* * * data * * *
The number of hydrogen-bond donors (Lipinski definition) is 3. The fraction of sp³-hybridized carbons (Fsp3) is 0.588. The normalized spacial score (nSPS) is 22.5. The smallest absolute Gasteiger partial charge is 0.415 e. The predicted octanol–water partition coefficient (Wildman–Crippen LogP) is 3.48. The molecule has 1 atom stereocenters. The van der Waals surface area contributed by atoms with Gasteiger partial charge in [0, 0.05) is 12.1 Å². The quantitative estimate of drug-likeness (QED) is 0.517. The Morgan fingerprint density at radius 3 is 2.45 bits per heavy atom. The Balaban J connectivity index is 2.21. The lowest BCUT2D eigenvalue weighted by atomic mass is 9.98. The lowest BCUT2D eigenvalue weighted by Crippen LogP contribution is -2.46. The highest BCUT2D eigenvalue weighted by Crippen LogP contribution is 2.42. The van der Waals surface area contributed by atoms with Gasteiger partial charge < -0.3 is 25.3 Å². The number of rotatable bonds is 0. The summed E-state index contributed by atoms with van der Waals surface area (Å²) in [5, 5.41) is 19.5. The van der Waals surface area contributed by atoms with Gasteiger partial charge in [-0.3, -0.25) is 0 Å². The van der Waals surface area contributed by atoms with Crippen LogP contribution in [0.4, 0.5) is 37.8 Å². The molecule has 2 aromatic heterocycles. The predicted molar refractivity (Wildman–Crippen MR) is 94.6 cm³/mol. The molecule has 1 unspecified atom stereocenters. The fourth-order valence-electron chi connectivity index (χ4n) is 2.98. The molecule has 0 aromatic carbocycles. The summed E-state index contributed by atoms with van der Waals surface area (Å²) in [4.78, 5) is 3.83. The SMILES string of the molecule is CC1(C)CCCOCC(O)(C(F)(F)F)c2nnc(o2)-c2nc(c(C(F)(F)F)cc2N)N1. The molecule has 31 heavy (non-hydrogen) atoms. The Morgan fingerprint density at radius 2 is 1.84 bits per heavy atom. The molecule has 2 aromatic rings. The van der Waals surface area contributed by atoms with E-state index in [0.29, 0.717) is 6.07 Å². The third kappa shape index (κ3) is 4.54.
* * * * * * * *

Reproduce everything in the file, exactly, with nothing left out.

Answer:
The number of hydrogen-bond donors (Lipinski definition) is 3. The fraction of sp³-hybridized carbons (Fsp3) is 0.588. The normalized spacial score (nSPS) is 22.5. The smallest absolute Gasteiger partial charge is 0.415 e. The predicted octanol–water partition coefficient (Wildman–Crippen LogP) is 3.48. The molecule has 1 atom stereocenters. The van der Waals surface area contributed by atoms with Gasteiger partial charge in [0, 0.05) is 12.1 Å². The quantitative estimate of drug-likeness (QED) is 0.517. The Morgan fingerprint density at radius 3 is 2.45 bits per heavy atom. The Balaban J connectivity index is 2.21. The lowest BCUT2D eigenvalue weighted by atomic mass is 9.98. The lowest BCUT2D eigenvalue weighted by Crippen LogP contribution is -2.46. The highest BCUT2D eigenvalue weighted by Crippen LogP contribution is 2.42. The van der Waals surface area contributed by atoms with Gasteiger partial charge < -0.3 is 25.3 Å². The number of rotatable bonds is 0. The summed E-state index contributed by atoms with van der Waals surface area (Å²) in [5, 5.41) is 19.5. The van der Waals surface area contributed by atoms with Gasteiger partial charge in [-0.3, -0.25) is 0 Å². The van der Waals surface area contributed by atoms with Crippen LogP contribution in [0.4, 0.5) is 37.8 Å². The molecule has 2 aromatic heterocycles. The predicted molar refractivity (Wildman–Crippen MR) is 94.6 cm³/mol. The molecule has 1 unspecified atom stereocenters. The fourth-order valence-electron chi connectivity index (χ4n) is 2.98. The molecule has 0 aromatic carbocycles. The summed E-state index contributed by atoms with van der Waals surface area (Å²) in [4.78, 5) is 3.83. The SMILES string of the molecule is CC1(C)CCCOCC(O)(C(F)(F)F)c2nnc(o2)-c2nc(c(C(F)(F)F)cc2N)N1. The molecule has 31 heavy (non-hydrogen) atoms. The Morgan fingerprint density at radius 2 is 1.84 bits per heavy atom. The molecule has 2 aromatic rings. The van der Waals surface area contributed by atoms with E-state index in [0.29, 0.717) is 6.07 Å². The third kappa shape index (κ3) is 4.54.